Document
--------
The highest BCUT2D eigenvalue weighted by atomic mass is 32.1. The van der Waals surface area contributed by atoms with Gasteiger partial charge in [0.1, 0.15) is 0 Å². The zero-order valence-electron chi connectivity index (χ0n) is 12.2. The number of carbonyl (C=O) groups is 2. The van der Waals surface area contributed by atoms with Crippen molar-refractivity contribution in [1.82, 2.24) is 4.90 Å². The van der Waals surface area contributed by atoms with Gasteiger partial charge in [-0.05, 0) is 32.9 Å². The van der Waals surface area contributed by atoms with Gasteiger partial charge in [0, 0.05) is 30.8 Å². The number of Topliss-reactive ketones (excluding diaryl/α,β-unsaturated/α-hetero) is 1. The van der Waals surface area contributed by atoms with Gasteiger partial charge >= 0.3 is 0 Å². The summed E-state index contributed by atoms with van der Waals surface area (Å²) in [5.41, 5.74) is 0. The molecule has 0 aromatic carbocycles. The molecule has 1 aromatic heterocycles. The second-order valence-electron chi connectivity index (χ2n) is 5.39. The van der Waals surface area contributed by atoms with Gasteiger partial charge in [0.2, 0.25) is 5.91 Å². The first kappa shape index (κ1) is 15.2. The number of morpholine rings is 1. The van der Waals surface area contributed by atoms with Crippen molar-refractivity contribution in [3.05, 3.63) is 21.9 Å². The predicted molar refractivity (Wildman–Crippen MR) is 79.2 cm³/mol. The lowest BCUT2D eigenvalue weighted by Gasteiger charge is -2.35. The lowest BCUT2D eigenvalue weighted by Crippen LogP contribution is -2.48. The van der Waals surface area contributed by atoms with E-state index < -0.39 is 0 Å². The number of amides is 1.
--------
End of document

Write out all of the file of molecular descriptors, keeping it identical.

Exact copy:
The highest BCUT2D eigenvalue weighted by atomic mass is 32.1. The van der Waals surface area contributed by atoms with Gasteiger partial charge in [0.1, 0.15) is 0 Å². The zero-order valence-electron chi connectivity index (χ0n) is 12.2. The number of carbonyl (C=O) groups is 2. The van der Waals surface area contributed by atoms with Crippen molar-refractivity contribution in [1.82, 2.24) is 4.90 Å². The van der Waals surface area contributed by atoms with Gasteiger partial charge in [-0.05, 0) is 32.9 Å². The van der Waals surface area contributed by atoms with Gasteiger partial charge in [0, 0.05) is 30.8 Å². The number of Topliss-reactive ketones (excluding diaryl/α,β-unsaturated/α-hetero) is 1. The van der Waals surface area contributed by atoms with Gasteiger partial charge >= 0.3 is 0 Å². The summed E-state index contributed by atoms with van der Waals surface area (Å²) in [5.41, 5.74) is 0. The molecule has 0 aromatic carbocycles. The molecule has 1 aromatic heterocycles. The second-order valence-electron chi connectivity index (χ2n) is 5.39. The van der Waals surface area contributed by atoms with Gasteiger partial charge in [0.2, 0.25) is 5.91 Å². The first kappa shape index (κ1) is 15.2. The number of morpholine rings is 1. The van der Waals surface area contributed by atoms with Crippen molar-refractivity contribution in [3.05, 3.63) is 21.9 Å². The predicted molar refractivity (Wildman–Crippen MR) is 79.2 cm³/mol. The lowest BCUT2D eigenvalue weighted by Gasteiger charge is -2.35. The lowest BCUT2D eigenvalue weighted by Crippen LogP contribution is -2.48. The van der Waals surface area contributed by atoms with E-state index < -0.39 is 0 Å². The number of amides is 1.